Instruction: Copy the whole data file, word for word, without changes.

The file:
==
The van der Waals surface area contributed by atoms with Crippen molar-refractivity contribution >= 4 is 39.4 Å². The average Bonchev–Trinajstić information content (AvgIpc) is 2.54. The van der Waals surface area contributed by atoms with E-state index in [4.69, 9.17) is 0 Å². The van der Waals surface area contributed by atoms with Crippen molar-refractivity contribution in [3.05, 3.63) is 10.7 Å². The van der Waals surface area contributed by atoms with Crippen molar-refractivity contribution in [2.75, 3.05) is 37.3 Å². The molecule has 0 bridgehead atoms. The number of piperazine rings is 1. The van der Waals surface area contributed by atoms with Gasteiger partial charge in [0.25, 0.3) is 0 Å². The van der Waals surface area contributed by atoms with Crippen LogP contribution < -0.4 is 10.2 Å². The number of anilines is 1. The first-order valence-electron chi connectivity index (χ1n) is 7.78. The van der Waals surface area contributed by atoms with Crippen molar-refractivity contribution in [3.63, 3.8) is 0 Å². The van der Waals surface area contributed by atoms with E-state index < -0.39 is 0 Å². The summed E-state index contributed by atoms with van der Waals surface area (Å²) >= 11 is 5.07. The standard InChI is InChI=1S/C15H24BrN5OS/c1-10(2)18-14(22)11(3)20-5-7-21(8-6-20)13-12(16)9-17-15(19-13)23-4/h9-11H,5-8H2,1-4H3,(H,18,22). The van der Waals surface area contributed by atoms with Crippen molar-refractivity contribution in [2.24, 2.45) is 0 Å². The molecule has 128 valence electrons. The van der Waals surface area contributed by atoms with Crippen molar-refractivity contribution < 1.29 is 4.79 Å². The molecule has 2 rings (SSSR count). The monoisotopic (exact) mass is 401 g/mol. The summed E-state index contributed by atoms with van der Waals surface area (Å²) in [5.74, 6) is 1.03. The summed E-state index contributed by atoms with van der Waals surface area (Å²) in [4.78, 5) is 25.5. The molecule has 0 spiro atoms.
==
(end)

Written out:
The van der Waals surface area contributed by atoms with Crippen molar-refractivity contribution >= 4 is 39.4 Å². The average Bonchev–Trinajstić information content (AvgIpc) is 2.54. The van der Waals surface area contributed by atoms with E-state index in [4.69, 9.17) is 0 Å². The van der Waals surface area contributed by atoms with Crippen molar-refractivity contribution in [3.05, 3.63) is 10.7 Å². The van der Waals surface area contributed by atoms with Crippen molar-refractivity contribution in [2.75, 3.05) is 37.3 Å². The molecule has 0 bridgehead atoms. The number of piperazine rings is 1. The van der Waals surface area contributed by atoms with Gasteiger partial charge in [0.25, 0.3) is 0 Å². The van der Waals surface area contributed by atoms with Crippen LogP contribution < -0.4 is 10.2 Å². The number of anilines is 1. The first-order valence-electron chi connectivity index (χ1n) is 7.78. The van der Waals surface area contributed by atoms with Crippen molar-refractivity contribution in [3.63, 3.8) is 0 Å². The van der Waals surface area contributed by atoms with E-state index < -0.39 is 0 Å². The summed E-state index contributed by atoms with van der Waals surface area (Å²) >= 11 is 5.07. The standard InChI is InChI=1S/C15H24BrN5OS/c1-10(2)18-14(22)11(3)20-5-7-21(8-6-20)13-12(16)9-17-15(19-13)23-4/h9-11H,5-8H2,1-4H3,(H,18,22). The van der Waals surface area contributed by atoms with Crippen molar-refractivity contribution in [2.24, 2.45) is 0 Å². The molecule has 128 valence electrons. The van der Waals surface area contributed by atoms with Crippen molar-refractivity contribution < 1.29 is 4.79 Å². The molecule has 2 rings (SSSR count). The monoisotopic (exact) mass is 401 g/mol. The summed E-state index contributed by atoms with van der Waals surface area (Å²) in [5.74, 6) is 1.03. The summed E-state index contributed by atoms with van der Waals surface area (Å²) in [4.78, 5) is 25.5. The molecule has 0 spiro atoms.